Diagnosing and Treating the Care Management Talent Crisis

Posted by Richard Jacobson

Healthcare professionals and their patients are retiring at an alarming rate. In fact, there will be more than one million openings for registered nurses by 2024 - twice the rate seen in previous shortages. Meanwhile, there will be a 55 percent increase in number of Americans aged 65 and older who seek additional care over the next two years. However, nursing school enrollment is not increasing fast enough to meet this projected demand and lack of nursing school faculty is preventing larger program enrollments.

AdobeStock_57721435Heavier workloads are negatively impacting nurses’ motivation, stress levels and job satisfaction, aggravating turnover rates and deepening the talent crisis. More than a third of registered nurses often consider quitting their jobs and 35 percent of them hope to leave their jobs by next year.

The care management talent crisis is imminent and demands health insurers to proactively respond with intentional recruitment and retention efforts. Jacobson’s Assistant Vice President Alicia Morris recently explored this challenge in her recent white paper. Below are a few of her recommendations for treating the nursing shortage:

  • Offer Non-Traditional Work Arrangements: Employers must work towards balancing employee preferences with business needs. By leveraging split schedules and other flexible arrangements, insurers may also open up their talent pools to individuals who can only commit to part-time positions, such as working moms or dads or those serving as caregivers to a parent or other elderly family members.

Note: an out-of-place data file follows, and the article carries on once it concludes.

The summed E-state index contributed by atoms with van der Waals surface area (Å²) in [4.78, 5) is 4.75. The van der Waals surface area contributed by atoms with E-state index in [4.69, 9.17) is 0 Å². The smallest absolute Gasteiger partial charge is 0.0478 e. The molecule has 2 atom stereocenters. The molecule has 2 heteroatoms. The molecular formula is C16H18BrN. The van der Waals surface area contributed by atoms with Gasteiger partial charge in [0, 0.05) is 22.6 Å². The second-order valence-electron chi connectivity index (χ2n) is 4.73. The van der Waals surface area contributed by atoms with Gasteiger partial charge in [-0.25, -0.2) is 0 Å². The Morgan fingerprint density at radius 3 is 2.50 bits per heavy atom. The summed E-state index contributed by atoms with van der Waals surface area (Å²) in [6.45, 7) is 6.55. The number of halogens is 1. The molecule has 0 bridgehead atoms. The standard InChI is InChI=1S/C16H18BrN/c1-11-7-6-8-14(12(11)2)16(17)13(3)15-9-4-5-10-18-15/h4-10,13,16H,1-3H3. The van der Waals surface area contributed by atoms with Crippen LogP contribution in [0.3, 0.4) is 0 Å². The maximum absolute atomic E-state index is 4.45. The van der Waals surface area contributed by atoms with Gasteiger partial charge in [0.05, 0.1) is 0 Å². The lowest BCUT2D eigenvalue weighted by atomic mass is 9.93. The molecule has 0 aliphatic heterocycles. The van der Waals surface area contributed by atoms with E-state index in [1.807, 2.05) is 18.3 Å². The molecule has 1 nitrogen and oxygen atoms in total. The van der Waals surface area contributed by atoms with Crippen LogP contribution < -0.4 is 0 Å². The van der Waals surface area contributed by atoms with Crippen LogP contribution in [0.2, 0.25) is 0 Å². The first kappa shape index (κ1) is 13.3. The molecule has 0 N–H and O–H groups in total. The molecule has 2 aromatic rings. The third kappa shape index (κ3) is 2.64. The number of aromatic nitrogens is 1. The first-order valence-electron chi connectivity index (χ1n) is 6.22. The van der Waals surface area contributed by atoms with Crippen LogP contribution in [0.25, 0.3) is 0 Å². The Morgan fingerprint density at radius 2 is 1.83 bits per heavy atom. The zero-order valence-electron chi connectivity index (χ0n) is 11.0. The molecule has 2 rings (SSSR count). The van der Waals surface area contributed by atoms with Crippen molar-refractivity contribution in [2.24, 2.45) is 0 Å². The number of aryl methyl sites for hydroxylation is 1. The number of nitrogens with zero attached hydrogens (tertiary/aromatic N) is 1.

• Create Fluid Work Environments: Flexible work schedules and work-from-home options allow care management professionals to achieve better work-life balance. Employees will appreciate more control over their work schedules. Modernizing work arrangements and accommodating work preferences will help organizations reduce turnover rates and improve employee satisfaction.
  • Invest in Employees: Implementing career development opportunities ensures employees that their employers are invested in their futures. Satisfied employees tend to stay with their employers, helping organizations elevate their employer brands and attract more qualified candidates.
  • Delay Retirements: By offering incentives like decreased work hours or new leadership roles, health insurers can postpone veteran employees’ retirements. As aged professionals continue to work closely with emerging nurses, insurers can decrease organizational knowledge loss and allow themselves more time to develop comprehensive succession plans and recruitment strategies.
  • Partner with Staffing Firms: Niche insurance staffing firms offer health insurers a unique, effective solution to the talent shortage. The right partner can leverage their extensive industry reach to provide interim nurses and medical directors who are ready to make an impact with limited training and ramp-up time.

How is your organization combating the talent crisis? Download our white paper for more creative recruitment and retention ideas.